If leaders cannot publicly defend their LGBT Relatives, is there any hope in governance?

1st April, 2014

Thematic hearings at the OAS was done on March, 28th, 2014, most importantly, it was the first LGBTTI thematic hearing done for Belize in 32 years of its independence. It was constructive, engaging and informative as the Inter-American Commission asked for additional evidence of discrimination in education and employment and workplace while the state was asked about data it has on crime an violence. After the hearing, we sat down with the Commission, International partners and the ambassador to discussion the process of precautionary measures issued by the the Commission along with dynamics of mechanism.

Afterwards we met with Tracy Robinson to look at different approaches to engagement with the state on LGBTTI issues. For the first time, Jamaica and Belize was side by side with our Latin American counterparts. It was clear that the approval of  laws were not sufficient to ensure rights enforcement and protection, that established mechanism require penalities for acting unprofessional or being negligent in duties, that the issue was about addressing hearts and minds along with sufficient budget allocations and personnel to carry out investigations.

The experience is shared to make the point that political engagement matters and that its cumulative in its effects at the national, regional, hemispheric and global level. The point is made as well that Belize's political leaders have families and relatives. If they have never been comfortable in publicly defending their L.G.B.T relatives, what hope is there that they would be willing to acknowledge and invest in the protection of L.G.B.T citizens that are not their relatives.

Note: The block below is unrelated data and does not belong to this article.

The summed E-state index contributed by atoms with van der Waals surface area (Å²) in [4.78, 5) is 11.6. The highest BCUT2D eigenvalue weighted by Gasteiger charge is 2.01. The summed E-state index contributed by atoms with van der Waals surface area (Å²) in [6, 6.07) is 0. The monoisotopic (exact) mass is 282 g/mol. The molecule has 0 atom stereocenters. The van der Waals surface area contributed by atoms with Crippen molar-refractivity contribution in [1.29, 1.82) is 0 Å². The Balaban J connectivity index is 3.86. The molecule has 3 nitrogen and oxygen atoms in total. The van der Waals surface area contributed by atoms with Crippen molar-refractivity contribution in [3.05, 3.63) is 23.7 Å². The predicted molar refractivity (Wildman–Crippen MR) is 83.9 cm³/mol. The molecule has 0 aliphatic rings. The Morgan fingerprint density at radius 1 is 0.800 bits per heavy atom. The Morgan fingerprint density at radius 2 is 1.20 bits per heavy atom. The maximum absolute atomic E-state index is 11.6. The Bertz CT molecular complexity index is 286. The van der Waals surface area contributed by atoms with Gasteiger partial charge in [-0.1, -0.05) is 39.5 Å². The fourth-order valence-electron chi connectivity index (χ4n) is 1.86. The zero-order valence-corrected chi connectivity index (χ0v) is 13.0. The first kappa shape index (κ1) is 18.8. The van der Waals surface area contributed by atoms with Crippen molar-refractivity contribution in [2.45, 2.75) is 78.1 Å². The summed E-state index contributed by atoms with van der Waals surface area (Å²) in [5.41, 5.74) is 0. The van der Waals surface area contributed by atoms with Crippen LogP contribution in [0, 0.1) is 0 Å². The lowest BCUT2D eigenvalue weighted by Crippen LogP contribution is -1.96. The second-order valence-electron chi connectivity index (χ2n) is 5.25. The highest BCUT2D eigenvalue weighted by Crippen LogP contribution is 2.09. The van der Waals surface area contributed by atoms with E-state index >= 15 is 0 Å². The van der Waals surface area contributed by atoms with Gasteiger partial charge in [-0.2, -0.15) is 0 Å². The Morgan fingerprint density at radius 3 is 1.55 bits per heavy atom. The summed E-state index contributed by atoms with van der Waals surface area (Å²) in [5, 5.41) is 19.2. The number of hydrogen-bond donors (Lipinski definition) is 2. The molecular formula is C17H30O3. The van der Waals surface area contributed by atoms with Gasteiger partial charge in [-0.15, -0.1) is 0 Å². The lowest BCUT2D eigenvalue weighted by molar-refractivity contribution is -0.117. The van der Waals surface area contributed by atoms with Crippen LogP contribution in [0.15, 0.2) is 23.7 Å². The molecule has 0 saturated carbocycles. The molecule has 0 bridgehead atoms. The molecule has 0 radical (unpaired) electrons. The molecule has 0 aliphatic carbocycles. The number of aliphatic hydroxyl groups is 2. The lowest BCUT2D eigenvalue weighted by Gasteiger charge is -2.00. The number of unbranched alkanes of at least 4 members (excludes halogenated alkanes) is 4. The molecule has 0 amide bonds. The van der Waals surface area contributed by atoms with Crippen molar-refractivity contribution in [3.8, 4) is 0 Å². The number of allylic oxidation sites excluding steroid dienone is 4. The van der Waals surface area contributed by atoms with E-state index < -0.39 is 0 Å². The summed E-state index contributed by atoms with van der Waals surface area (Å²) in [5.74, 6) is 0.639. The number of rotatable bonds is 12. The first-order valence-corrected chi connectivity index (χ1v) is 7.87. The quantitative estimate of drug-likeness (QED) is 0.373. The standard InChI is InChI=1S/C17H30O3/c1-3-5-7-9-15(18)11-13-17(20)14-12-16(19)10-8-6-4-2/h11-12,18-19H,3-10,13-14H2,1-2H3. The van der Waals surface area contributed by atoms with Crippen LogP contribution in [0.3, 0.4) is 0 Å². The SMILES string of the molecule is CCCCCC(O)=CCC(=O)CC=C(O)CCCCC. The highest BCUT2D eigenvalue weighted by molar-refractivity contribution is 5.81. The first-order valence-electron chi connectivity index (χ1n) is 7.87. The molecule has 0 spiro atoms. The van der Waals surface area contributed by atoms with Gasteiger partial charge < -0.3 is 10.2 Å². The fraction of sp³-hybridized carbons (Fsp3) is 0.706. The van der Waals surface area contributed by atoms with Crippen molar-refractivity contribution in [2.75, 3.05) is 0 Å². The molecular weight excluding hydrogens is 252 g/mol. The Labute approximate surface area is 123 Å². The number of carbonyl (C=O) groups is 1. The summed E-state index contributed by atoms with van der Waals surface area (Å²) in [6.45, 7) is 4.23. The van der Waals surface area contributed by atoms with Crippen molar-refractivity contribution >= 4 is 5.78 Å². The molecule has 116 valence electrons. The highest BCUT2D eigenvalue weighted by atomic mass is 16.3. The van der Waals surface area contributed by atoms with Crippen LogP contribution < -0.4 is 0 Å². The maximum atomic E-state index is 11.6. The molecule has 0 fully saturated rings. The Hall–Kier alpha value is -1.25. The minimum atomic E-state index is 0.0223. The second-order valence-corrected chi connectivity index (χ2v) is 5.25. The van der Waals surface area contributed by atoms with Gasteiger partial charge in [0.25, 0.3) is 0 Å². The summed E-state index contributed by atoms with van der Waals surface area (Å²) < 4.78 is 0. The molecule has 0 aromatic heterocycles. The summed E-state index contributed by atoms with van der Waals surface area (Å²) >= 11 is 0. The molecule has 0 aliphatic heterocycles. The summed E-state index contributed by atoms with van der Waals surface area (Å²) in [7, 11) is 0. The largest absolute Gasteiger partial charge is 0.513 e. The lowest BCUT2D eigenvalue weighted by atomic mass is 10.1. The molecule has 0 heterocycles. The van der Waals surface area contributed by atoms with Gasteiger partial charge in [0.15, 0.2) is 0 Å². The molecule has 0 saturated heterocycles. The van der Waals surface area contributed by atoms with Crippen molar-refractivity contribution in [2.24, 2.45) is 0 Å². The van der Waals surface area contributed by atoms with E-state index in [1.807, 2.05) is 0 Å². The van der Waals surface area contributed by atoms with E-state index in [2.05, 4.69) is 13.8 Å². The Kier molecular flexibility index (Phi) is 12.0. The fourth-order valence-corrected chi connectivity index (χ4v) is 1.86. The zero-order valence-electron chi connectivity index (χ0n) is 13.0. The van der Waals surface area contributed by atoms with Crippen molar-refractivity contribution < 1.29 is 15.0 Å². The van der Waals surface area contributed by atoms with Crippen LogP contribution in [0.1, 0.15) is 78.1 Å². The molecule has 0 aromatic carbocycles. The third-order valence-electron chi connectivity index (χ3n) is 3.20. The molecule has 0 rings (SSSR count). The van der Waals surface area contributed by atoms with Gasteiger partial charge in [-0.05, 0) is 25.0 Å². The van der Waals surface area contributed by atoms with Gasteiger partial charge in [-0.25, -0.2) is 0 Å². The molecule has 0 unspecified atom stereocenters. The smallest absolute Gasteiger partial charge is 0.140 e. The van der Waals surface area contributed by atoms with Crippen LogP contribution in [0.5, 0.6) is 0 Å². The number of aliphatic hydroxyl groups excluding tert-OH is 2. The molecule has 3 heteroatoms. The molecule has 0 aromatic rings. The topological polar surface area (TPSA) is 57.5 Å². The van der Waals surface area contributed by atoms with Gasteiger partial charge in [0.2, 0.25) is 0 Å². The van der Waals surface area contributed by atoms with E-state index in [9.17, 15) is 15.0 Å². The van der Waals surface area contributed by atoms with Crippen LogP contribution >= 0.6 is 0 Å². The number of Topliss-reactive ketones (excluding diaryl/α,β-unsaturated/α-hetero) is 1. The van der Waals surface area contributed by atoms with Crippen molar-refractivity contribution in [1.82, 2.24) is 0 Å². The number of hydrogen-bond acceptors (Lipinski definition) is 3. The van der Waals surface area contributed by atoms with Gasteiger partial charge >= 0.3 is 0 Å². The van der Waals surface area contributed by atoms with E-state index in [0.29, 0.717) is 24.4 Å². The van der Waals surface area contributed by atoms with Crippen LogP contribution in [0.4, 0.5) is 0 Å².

It would be historical to see the PM, a minister of cabinet, a representative of the opposition speak about their L.G.B.T families and to see in a party manifesto, their commitment to non-discrimination. It would be valuable to see how official research could transform policy and legislative framework. 

In the meantime, L.G.B.T concerns seems to require 1). political engagement that include sensitization of terms and awarenesss raising of laws that protect and discriminate. 2). It requires an investment in mechanisms that has resources to support rights enforcement and protection 3). It requires a hearts and minds approach. 4). It requires that individual come out the closet as L.G.B.T citizenry clout in not in their public stance, but their collective private stance. Politicians cannot claim, they don't know, if they can see. Religious leaders cannot say they don't know, if they can see. Families cannot say, they are the only ones, if they can see. See, that collectively, there is a presence of diversity, with lives of dignity exercising their rights to movement, expression and association.

In 32 years of independence, Belize has never had to deal with its L.G.B.T citizenry. It leaders are now challenged to look at the laws through the lens of gender and sexuality. The issues of unemployment, education access, shelter, sexual and reproductive health, relationship security, poverty, the elderly, indigenous, children, youth all have a cross-cutting theme.  It will be interesting in the years to come to see how our governance structure response or reacts to these issues. It will be interesting to see if LG.B.T Citizens becomes collateral damage as the country progress to the next general election or integrated on the basis of respect for diversity.


Popular posts from this blog

UniBAM at UN: It was about LGBT Politics, Humanity and Defiance

The Perfect, Imperfect Evolution of The Equal Rights Coalition as a mechanism

The E.R.C: Small economies, L.G.B.T.I Economic Empowerment & Civil Rights Framework